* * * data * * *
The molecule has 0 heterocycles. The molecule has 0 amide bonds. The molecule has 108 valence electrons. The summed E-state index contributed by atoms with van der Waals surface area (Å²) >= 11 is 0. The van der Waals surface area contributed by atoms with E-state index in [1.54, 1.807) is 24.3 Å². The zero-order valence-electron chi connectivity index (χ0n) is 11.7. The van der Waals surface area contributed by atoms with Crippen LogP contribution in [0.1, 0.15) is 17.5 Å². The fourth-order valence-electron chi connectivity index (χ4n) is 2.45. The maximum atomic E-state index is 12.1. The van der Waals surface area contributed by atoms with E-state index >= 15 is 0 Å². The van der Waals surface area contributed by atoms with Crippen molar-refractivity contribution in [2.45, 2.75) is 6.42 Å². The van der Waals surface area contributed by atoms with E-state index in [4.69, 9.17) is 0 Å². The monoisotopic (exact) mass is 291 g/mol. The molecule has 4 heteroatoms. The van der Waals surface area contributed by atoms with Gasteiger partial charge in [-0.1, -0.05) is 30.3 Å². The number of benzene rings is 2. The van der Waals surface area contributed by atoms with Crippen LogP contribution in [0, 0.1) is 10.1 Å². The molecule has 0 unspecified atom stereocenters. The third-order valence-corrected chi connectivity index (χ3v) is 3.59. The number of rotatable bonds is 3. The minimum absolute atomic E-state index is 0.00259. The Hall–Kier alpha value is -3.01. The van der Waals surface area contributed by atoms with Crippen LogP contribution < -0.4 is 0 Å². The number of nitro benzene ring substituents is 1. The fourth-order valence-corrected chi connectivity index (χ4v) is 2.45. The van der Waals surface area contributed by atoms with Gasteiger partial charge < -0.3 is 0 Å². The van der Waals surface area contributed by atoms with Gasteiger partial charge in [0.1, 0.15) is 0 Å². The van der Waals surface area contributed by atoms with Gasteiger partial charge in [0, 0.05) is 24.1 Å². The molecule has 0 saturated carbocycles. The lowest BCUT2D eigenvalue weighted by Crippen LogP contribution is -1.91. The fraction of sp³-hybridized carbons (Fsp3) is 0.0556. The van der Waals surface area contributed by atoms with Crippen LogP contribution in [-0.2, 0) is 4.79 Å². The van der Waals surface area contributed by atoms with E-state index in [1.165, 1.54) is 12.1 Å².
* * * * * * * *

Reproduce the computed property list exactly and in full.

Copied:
The molecule has 0 heterocycles. The molecule has 0 amide bonds. The molecule has 108 valence electrons. The summed E-state index contributed by atoms with van der Waals surface area (Å²) >= 11 is 0. The van der Waals surface area contributed by atoms with E-state index in [1.54, 1.807) is 24.3 Å². The zero-order valence-electron chi connectivity index (χ0n) is 11.7. The van der Waals surface area contributed by atoms with Crippen LogP contribution in [0.1, 0.15) is 17.5 Å². The fourth-order valence-electron chi connectivity index (χ4n) is 2.45. The maximum atomic E-state index is 12.1. The van der Waals surface area contributed by atoms with E-state index >= 15 is 0 Å². The van der Waals surface area contributed by atoms with Crippen molar-refractivity contribution in [2.45, 2.75) is 6.42 Å². The van der Waals surface area contributed by atoms with E-state index in [4.69, 9.17) is 0 Å². The monoisotopic (exact) mass is 291 g/mol. The molecule has 4 heteroatoms. The van der Waals surface area contributed by atoms with Gasteiger partial charge in [-0.1, -0.05) is 30.3 Å². The number of benzene rings is 2. The van der Waals surface area contributed by atoms with Crippen LogP contribution in [0, 0.1) is 10.1 Å². The molecule has 0 unspecified atom stereocenters. The third-order valence-corrected chi connectivity index (χ3v) is 3.59. The number of rotatable bonds is 3. The minimum absolute atomic E-state index is 0.00259. The Hall–Kier alpha value is -3.01. The van der Waals surface area contributed by atoms with Crippen LogP contribution < -0.4 is 0 Å². The number of nitro benzene ring substituents is 1. The fourth-order valence-corrected chi connectivity index (χ4v) is 2.45. The van der Waals surface area contributed by atoms with Gasteiger partial charge < -0.3 is 0 Å². The van der Waals surface area contributed by atoms with Gasteiger partial charge in [0.1, 0.15) is 0 Å². The van der Waals surface area contributed by atoms with Gasteiger partial charge in [0, 0.05) is 24.1 Å². The molecule has 0 saturated carbocycles. The lowest BCUT2D eigenvalue weighted by Crippen LogP contribution is -1.91. The fraction of sp³-hybridized carbons (Fsp3) is 0.0556. The van der Waals surface area contributed by atoms with Crippen LogP contribution in [-0.2, 0) is 4.79 Å². The van der Waals surface area contributed by atoms with E-state index in [1.165, 1.54) is 12.1 Å².